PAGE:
During a device assignment for a group policy, only devices from the current and child domains (with view parent enabled) are listed. Devices in the child domain with view parent disabled are not listed. Not all the group policies of the Global domain are visible in the child domain. Group policies of the Global domain (including All device policy) are not visible to the child domain, if the view parent of that child domain is disabled. Only the group policies of the Global domain, which has devices from the child domain assigned to it, are visible in the child domain. If there is a group policy in global domain with devices from both D1 and the Global domains assigned to it, only this group policy of the Global domain is visible in the D1 domain along with only the D1 domain devices. No other devices, that is the Device-Exception policy, of the Global domain is visible in the D1 domain.

    You cannot edit a group policy of the Global domain from the child domain. This is true for All Devices policy as well. Modifying the policy, deletion of the policy, managing a snapshot, snapshot policy and acquiring the policy lock is also not allowed. Similarly, you cannot perform these actions on the Device-Exception policy of the D1 domain from the Global domain. You can prioritize group policies from the current domain. Group policies from the other domains are not listed.

Note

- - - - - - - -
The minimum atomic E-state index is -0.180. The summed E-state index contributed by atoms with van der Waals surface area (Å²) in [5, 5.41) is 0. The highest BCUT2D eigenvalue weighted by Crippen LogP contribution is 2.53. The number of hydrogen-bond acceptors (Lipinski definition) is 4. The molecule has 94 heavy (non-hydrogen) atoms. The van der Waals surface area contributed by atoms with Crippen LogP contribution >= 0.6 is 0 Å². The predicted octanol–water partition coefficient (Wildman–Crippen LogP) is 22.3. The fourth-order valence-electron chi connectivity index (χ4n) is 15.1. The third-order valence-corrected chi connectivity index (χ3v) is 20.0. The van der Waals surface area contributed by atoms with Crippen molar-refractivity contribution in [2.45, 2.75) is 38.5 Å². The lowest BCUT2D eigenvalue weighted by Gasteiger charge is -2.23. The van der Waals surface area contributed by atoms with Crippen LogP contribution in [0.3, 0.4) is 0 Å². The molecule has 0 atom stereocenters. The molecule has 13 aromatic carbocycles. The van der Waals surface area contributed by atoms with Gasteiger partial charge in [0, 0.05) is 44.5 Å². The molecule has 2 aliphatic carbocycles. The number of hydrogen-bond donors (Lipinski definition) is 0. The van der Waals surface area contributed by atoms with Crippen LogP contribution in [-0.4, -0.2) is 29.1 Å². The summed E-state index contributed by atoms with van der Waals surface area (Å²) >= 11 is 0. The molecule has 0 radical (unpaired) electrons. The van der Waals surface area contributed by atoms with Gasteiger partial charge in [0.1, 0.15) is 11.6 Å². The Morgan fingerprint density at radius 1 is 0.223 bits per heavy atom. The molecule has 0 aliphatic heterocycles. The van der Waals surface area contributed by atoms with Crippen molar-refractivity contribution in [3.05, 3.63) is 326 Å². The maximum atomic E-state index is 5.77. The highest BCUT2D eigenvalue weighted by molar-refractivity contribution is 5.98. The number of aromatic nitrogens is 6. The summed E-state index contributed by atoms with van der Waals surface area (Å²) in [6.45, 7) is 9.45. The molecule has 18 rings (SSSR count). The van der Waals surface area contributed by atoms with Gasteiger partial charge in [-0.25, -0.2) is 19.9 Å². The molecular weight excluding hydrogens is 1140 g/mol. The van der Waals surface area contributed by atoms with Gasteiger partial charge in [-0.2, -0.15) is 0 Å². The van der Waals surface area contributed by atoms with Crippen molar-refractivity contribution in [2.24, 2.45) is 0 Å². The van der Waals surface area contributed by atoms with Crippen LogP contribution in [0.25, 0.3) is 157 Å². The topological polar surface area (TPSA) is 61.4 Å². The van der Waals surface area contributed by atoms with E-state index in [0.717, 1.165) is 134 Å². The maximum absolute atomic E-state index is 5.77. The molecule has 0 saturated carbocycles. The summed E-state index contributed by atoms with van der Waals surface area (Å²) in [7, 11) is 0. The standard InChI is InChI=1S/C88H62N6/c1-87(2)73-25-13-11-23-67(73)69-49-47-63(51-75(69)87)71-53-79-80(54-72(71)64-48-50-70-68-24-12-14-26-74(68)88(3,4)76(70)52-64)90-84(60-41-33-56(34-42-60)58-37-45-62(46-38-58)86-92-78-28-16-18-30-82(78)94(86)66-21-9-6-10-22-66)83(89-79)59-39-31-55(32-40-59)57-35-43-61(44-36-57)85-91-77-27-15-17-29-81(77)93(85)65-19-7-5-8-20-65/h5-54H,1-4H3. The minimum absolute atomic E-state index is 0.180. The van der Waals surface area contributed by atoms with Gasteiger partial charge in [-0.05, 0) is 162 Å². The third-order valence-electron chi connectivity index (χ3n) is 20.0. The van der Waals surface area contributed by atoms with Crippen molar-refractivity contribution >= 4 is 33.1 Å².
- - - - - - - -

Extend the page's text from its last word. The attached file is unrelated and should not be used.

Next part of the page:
Group policies applied before (Pre) or after (Post) Device Specific Policies via Security Director:

  • Works separately for Global-based and Zone-based policies.

  • Do not alter the Junos-SRX policy precedence order as stated in Policy Ordering Overview.

The basic settings of a firewall policy are obtained from the policy profile. The basic settings include log options, firewall authentication schemes, and traffic redirection options.

Firewall policies are displayed in a tabular view. You can select a policy and apply rules either inline or using the + icon. For more information, see Creating Firewall Policy Rules.

Starting in Junos Space Security Director Release 19.3R1, you can assign IPS policy to the standard firewall policy rule. The CLI is generated for the IPS policy along with the standard firewall policy (to which the IPS policy is assigned) for devices with Junos OS Release 18.2 onward. Since the IPS policy name is directly used in the firewall policy rule, the [edit security idp active-policy policy-name] statement is deprecated in Junos OS Release 18.2 onward. You can import and convert the deprecated active policy CLI into a new CLI from Security Director. You can import the IPS policy for the deprecated active-policy for Junos OS version 18.2 and later. After the IPS policy is imported, the rules associated with the firewall policy for the device is updated with IPS policy details. On subsequent update from Security Director, you can see the new firewall policy CLIs, in preview, to attach IDP and the same can be updated to device.

Note
  • In a device with Junos OS Release 18.2, you must assign same IPS policy to all the rules in the firewall policy, otherwise commit fails.

  • In a device with Junos OS Release 18.3 onward, you can assign different IPS policy to the rules in the firewall policy. You must set a default IDP policy, otherwise commit fails.